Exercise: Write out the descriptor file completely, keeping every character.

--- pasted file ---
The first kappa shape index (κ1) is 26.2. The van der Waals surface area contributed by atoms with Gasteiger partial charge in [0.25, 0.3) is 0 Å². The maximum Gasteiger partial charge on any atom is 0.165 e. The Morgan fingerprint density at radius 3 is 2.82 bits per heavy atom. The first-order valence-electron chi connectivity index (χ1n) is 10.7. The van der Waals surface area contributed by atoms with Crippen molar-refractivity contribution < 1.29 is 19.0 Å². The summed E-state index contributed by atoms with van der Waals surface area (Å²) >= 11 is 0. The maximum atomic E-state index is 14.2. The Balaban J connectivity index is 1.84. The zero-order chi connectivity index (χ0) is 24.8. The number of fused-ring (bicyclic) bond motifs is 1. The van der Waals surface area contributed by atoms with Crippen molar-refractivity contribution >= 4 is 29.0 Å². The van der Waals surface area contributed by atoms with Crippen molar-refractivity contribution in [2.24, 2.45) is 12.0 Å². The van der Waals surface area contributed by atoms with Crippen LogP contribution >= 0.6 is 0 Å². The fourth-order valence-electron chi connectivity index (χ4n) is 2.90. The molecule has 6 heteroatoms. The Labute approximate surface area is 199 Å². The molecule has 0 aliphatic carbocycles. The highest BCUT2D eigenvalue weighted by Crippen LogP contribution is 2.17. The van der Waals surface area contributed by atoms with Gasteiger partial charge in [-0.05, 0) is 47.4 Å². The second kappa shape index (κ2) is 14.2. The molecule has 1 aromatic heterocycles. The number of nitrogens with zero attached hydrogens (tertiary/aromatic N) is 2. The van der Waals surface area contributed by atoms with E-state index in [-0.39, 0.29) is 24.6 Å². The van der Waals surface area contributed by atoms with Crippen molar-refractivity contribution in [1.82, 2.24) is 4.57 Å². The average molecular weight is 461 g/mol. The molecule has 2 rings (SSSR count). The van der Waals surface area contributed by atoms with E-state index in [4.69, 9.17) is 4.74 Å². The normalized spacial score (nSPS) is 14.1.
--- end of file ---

The first kappa shape index (κ1) is 26.2. The van der Waals surface area contributed by atoms with Gasteiger partial charge in [0.25, 0.3) is 0 Å². The maximum Gasteiger partial charge on any atom is 0.165 e. The Morgan fingerprint density at radius 3 is 2.82 bits per heavy atom. The first-order valence-electron chi connectivity index (χ1n) is 10.7. The van der Waals surface area contributed by atoms with Crippen molar-refractivity contribution < 1.29 is 19.0 Å². The summed E-state index contributed by atoms with van der Waals surface area (Å²) >= 11 is 0. The maximum atomic E-state index is 14.2. The Balaban J connectivity index is 1.84. The zero-order chi connectivity index (χ0) is 24.8. The number of fused-ring (bicyclic) bond motifs is 1. The van der Waals surface area contributed by atoms with Crippen molar-refractivity contribution >= 4 is 29.0 Å². The van der Waals surface area contributed by atoms with Crippen molar-refractivity contribution in [2.24, 2.45) is 12.0 Å². The van der Waals surface area contributed by atoms with Crippen LogP contribution >= 0.6 is 0 Å². The fourth-order valence-electron chi connectivity index (χ4n) is 2.90. The molecule has 6 heteroatoms. The Labute approximate surface area is 199 Å². The molecule has 0 aliphatic carbocycles. The highest BCUT2D eigenvalue weighted by Crippen LogP contribution is 2.17. The van der Waals surface area contributed by atoms with Gasteiger partial charge in [-0.05, 0) is 47.4 Å². The second kappa shape index (κ2) is 14.2. The molecule has 1 aromatic heterocycles. The number of nitrogens with zero attached hydrogens (tertiary/aromatic N) is 2. The van der Waals surface area contributed by atoms with E-state index in [-0.39, 0.29) is 24.6 Å². The van der Waals surface area contributed by atoms with Crippen molar-refractivity contribution in [1.82, 2.24) is 4.57 Å². The average molecular weight is 461 g/mol. The molecule has 2 rings (SSSR count). The van der Waals surface area contributed by atoms with E-state index in [4.69, 9.17) is 4.74 Å². The normalized spacial score (nSPS) is 14.1.